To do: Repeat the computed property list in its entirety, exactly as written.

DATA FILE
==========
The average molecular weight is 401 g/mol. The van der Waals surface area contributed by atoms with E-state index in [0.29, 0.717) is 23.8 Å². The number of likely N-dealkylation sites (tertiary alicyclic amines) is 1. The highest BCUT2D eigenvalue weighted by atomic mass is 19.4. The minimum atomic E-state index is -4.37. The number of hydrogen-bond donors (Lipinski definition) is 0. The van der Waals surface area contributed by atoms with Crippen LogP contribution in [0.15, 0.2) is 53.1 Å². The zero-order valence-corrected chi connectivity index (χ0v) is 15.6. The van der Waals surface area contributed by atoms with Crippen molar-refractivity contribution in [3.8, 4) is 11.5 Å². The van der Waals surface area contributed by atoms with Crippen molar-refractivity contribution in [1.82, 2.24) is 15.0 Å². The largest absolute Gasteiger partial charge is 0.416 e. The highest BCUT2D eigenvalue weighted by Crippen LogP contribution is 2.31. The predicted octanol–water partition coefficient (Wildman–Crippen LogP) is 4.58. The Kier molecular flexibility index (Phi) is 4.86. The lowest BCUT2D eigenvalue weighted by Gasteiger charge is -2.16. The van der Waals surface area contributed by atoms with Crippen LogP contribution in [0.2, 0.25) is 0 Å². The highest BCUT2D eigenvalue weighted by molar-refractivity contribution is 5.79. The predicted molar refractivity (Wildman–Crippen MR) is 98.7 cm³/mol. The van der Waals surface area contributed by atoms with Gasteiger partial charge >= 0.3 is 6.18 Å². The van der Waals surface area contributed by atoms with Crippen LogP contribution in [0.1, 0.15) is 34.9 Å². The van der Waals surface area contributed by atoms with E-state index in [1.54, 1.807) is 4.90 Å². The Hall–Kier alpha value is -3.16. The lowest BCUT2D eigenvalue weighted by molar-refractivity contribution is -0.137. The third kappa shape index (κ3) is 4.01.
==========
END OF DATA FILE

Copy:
The average molecular weight is 401 g/mol. The van der Waals surface area contributed by atoms with E-state index in [0.29, 0.717) is 23.8 Å². The number of likely N-dealkylation sites (tertiary alicyclic amines) is 1. The highest BCUT2D eigenvalue weighted by atomic mass is 19.4. The minimum atomic E-state index is -4.37. The number of hydrogen-bond donors (Lipinski definition) is 0. The van der Waals surface area contributed by atoms with Crippen LogP contribution in [0.15, 0.2) is 53.1 Å². The zero-order valence-corrected chi connectivity index (χ0v) is 15.6. The van der Waals surface area contributed by atoms with Crippen molar-refractivity contribution in [3.8, 4) is 11.5 Å². The van der Waals surface area contributed by atoms with Crippen molar-refractivity contribution in [1.82, 2.24) is 15.0 Å². The largest absolute Gasteiger partial charge is 0.416 e. The highest BCUT2D eigenvalue weighted by Crippen LogP contribution is 2.31. The predicted octanol–water partition coefficient (Wildman–Crippen LogP) is 4.58. The Kier molecular flexibility index (Phi) is 4.86. The lowest BCUT2D eigenvalue weighted by Gasteiger charge is -2.16. The van der Waals surface area contributed by atoms with Crippen LogP contribution in [0.2, 0.25) is 0 Å². The highest BCUT2D eigenvalue weighted by molar-refractivity contribution is 5.79. The predicted molar refractivity (Wildman–Crippen MR) is 98.7 cm³/mol. The van der Waals surface area contributed by atoms with Gasteiger partial charge >= 0.3 is 6.18 Å². The van der Waals surface area contributed by atoms with Crippen LogP contribution in [0.1, 0.15) is 34.9 Å². The van der Waals surface area contributed by atoms with E-state index in [1.54, 1.807) is 4.90 Å². The Hall–Kier alpha value is -3.16. The lowest BCUT2D eigenvalue weighted by molar-refractivity contribution is -0.137. The third kappa shape index (κ3) is 4.01.